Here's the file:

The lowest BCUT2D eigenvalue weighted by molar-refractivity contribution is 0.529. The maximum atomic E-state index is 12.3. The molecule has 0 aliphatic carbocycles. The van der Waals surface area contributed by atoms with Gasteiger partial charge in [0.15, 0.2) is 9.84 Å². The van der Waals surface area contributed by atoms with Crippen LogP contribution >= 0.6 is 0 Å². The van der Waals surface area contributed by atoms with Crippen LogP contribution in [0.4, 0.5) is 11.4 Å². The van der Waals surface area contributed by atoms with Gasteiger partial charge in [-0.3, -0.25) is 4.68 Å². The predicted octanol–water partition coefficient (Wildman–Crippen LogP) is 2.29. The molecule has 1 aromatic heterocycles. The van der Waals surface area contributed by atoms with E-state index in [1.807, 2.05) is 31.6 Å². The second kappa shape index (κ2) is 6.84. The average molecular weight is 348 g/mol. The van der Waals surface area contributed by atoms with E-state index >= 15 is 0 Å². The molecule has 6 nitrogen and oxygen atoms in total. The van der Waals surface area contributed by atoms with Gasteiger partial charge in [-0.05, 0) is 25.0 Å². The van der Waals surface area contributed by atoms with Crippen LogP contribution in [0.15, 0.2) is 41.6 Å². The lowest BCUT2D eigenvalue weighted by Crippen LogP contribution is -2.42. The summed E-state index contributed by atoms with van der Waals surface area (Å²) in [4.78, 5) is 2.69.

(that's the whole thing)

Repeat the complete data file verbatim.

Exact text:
The lowest BCUT2D eigenvalue weighted by molar-refractivity contribution is 0.529. The maximum atomic E-state index is 12.3. The molecule has 0 aliphatic carbocycles. The van der Waals surface area contributed by atoms with Gasteiger partial charge in [0.15, 0.2) is 9.84 Å². The van der Waals surface area contributed by atoms with Crippen LogP contribution >= 0.6 is 0 Å². The van der Waals surface area contributed by atoms with Crippen LogP contribution in [0.4, 0.5) is 11.4 Å². The van der Waals surface area contributed by atoms with Gasteiger partial charge in [-0.3, -0.25) is 4.68 Å². The predicted octanol–water partition coefficient (Wildman–Crippen LogP) is 2.29. The molecule has 1 aromatic heterocycles. The van der Waals surface area contributed by atoms with E-state index in [1.807, 2.05) is 31.6 Å². The second kappa shape index (κ2) is 6.84. The average molecular weight is 348 g/mol. The van der Waals surface area contributed by atoms with E-state index >= 15 is 0 Å². The molecule has 6 nitrogen and oxygen atoms in total. The van der Waals surface area contributed by atoms with Gasteiger partial charge in [-0.05, 0) is 25.0 Å². The van der Waals surface area contributed by atoms with Crippen LogP contribution in [0.15, 0.2) is 41.6 Å². The lowest BCUT2D eigenvalue weighted by Crippen LogP contribution is -2.42. The summed E-state index contributed by atoms with van der Waals surface area (Å²) in [4.78, 5) is 2.69.